Asian Paints (I) Ltd v. M/s Jaikishan Paints & Allied Products–  

Here in this case, registration of copyright under the Act was held to be optional and not compulsory. The court ruled that “Registration is not necessary to claim a copyright. Copyright subsists as soon as the work is created and given a material form even if it is not registered.

Even though the Copyright Act does not make registration necessary, it is however advised that a fashion design should be registered under the Act. As per Section 48 of the Act, registration of a design is prima facie evidence and is admissible as an evidence in all courts of law without the need of any other proof of originality.   

A fashion design can be protected under the Trade Marks Act as a Trade Dress. Though not specifically mentioned in the Act, Section 2(zb) recognizes the concept by including within itself ‘shape of goods, its packaging and combination of colors’.    

Essentials of a Trade Dress

The shape, size, color, texture of a product are the primary essentials of a trade dress. The unique packaging of the product is also considered an essential of a trade dress. Further, the product’s color scheme also gives it a distinct identity.  

Thus, trade dress can be considered as the spectacle of a customer because the features like shape, color scheme and the overall look of a fashion design are recognized by a customer initially and easily. 

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Requirements for registration of a Trade Dress 

The registration of a Trade dress has the following requirements:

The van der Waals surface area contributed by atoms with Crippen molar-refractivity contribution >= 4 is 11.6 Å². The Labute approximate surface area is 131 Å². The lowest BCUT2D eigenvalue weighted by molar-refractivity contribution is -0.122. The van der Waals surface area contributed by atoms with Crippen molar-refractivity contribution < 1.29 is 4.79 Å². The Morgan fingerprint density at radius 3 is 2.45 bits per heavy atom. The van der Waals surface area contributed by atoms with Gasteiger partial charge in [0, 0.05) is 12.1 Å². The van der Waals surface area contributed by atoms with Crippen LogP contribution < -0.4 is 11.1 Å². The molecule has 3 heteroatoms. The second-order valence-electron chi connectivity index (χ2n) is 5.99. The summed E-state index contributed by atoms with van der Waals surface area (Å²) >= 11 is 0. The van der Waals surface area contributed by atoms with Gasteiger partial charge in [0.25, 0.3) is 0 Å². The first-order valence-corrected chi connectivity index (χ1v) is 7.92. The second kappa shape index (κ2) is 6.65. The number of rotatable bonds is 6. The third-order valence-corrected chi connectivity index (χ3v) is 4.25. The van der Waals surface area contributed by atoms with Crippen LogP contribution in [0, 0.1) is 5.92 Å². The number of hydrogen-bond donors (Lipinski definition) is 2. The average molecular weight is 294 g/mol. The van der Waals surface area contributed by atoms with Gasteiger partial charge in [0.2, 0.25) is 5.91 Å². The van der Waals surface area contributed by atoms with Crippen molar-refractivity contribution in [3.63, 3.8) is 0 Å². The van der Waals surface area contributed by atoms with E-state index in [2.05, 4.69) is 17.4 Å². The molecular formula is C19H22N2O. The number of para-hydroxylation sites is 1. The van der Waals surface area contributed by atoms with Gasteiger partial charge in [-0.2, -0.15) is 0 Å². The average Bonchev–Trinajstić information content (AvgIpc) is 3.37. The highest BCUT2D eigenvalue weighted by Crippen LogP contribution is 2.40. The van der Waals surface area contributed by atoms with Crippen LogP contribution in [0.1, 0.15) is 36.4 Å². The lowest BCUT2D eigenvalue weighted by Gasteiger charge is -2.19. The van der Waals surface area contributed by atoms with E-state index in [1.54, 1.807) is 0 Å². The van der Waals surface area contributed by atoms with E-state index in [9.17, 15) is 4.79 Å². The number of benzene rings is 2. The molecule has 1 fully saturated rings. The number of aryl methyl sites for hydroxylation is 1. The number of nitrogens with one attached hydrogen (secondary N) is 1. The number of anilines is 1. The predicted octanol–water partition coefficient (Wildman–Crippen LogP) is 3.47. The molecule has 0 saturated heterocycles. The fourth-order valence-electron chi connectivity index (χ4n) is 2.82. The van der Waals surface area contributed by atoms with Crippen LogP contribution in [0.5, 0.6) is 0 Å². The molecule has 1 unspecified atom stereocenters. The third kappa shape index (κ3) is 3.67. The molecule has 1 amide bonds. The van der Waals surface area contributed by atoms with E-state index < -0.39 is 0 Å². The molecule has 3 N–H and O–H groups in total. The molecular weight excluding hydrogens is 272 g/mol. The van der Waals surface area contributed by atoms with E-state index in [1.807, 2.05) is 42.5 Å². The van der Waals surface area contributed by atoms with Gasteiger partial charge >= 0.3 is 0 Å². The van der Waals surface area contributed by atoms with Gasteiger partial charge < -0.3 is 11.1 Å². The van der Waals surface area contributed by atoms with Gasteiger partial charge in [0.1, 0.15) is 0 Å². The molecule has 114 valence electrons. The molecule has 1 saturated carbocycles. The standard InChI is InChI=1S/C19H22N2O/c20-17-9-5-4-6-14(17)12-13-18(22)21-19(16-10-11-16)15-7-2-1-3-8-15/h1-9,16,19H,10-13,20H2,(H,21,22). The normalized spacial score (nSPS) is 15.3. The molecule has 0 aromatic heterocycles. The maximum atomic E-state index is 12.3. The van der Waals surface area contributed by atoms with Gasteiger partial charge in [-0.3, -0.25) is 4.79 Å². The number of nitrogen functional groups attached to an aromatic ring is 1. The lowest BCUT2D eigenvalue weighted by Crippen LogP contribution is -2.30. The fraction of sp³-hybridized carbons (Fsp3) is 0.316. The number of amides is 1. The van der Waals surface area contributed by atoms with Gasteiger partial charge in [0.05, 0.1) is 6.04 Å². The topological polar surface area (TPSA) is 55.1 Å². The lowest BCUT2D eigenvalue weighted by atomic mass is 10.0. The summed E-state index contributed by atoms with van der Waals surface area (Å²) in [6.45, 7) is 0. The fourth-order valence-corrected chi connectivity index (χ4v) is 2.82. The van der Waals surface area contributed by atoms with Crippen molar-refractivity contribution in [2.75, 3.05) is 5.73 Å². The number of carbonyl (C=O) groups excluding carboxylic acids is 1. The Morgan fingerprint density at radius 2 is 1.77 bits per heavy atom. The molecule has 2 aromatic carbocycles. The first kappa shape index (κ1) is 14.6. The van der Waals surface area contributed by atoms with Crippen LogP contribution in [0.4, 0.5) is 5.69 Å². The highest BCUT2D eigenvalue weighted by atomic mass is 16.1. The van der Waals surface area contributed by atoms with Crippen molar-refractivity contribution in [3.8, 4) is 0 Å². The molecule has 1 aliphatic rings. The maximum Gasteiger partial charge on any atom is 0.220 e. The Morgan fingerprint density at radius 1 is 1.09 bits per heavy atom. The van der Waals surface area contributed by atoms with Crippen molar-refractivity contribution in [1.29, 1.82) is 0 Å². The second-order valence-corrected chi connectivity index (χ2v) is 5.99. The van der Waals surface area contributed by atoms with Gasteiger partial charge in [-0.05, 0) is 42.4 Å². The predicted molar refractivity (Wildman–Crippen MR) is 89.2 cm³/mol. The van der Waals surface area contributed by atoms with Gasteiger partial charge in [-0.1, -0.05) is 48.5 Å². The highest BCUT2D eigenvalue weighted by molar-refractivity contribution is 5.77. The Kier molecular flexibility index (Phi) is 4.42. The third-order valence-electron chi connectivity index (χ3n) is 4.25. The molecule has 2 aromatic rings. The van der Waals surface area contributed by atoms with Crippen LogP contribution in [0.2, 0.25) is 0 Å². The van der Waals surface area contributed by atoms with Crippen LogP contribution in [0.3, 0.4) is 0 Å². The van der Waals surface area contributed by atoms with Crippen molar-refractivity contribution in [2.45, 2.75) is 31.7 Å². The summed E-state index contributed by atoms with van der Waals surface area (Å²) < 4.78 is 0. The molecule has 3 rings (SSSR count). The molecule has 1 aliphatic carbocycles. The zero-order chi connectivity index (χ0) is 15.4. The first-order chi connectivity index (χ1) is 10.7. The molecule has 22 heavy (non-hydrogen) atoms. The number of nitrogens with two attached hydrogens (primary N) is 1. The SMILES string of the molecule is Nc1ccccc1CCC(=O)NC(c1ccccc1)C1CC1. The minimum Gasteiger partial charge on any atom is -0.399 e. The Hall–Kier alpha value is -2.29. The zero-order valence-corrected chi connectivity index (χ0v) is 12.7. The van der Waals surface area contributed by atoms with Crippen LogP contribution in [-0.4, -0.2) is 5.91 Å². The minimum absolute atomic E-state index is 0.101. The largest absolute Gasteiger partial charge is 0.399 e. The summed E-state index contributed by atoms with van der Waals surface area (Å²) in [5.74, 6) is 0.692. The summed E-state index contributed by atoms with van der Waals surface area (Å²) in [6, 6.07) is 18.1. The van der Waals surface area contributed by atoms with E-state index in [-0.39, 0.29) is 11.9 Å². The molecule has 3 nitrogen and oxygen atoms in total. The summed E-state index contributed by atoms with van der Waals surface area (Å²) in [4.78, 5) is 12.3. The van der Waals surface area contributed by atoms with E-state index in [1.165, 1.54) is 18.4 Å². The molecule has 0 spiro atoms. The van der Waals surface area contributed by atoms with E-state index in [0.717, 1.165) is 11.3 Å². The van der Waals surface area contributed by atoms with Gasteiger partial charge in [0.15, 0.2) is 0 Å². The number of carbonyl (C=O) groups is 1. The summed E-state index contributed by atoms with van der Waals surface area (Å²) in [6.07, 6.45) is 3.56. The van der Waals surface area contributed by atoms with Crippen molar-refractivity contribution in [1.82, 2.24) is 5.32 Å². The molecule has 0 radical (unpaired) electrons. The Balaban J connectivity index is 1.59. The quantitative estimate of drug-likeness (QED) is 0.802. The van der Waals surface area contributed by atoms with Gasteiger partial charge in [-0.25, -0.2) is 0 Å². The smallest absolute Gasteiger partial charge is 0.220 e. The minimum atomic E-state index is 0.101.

1. The product must be graphically represented.
  2. The product must be distinct in character when compared with others.
  3. The trade dress must be in a printed form.

Protection to a Trade Dress

The Judiciary in India has given protection to a trade dress through the Common law remedy called “Passing off”. 

This remedy is built on the principle “A man may not sell his own goods under the pretense that they are the goods of another man.” 

Two things which are absolutely necessary to protect a trade dress are goodwill and reputation. A designer/brand is required to prove that

  1. the trademark and the works have acquired goodwill and reputation; and
  2. the public associates the works with its right holder.   

Is Registration mandatory for a Trade Dress?

Registration of a Trade dress is not necessary for the purpose of a passing off action. The same has been observed in the case of Kishore Zarda Factory (P) Ltd. vs JP. Tobacco

In the fashion industry we see changes in styles and trends very often. Every brand and designer introduce new collection after every few months. As the shelf life of a trade dress is short, the right holders usually do not register a trade dress and instead bank on their goodwill and reputation. 

Is registration as Trade Dress beneficial for the rights holder? 

Registration of design as a Trade Dress can be beneficial for the rights holder.     

In a passing-off action, other than proving the reputation and goodwill of the work, the plaintiff has to prove either of the following-

  1. The defendant is deceptively passing off his goods as those of the plaintiff;
  2. The defendant’s acts have the capacity to create confusion in the minds of the customers.

In Kirloskar Proprietary Ltd. vs Kirloskar Dimensions Pvt. Ltd it was held that in the action of passing off, the defendant’s motive does not carry any importance. The plaintiff has to establish only his reputation and no further proof of the defendant’s fraudulent intention needs to be established.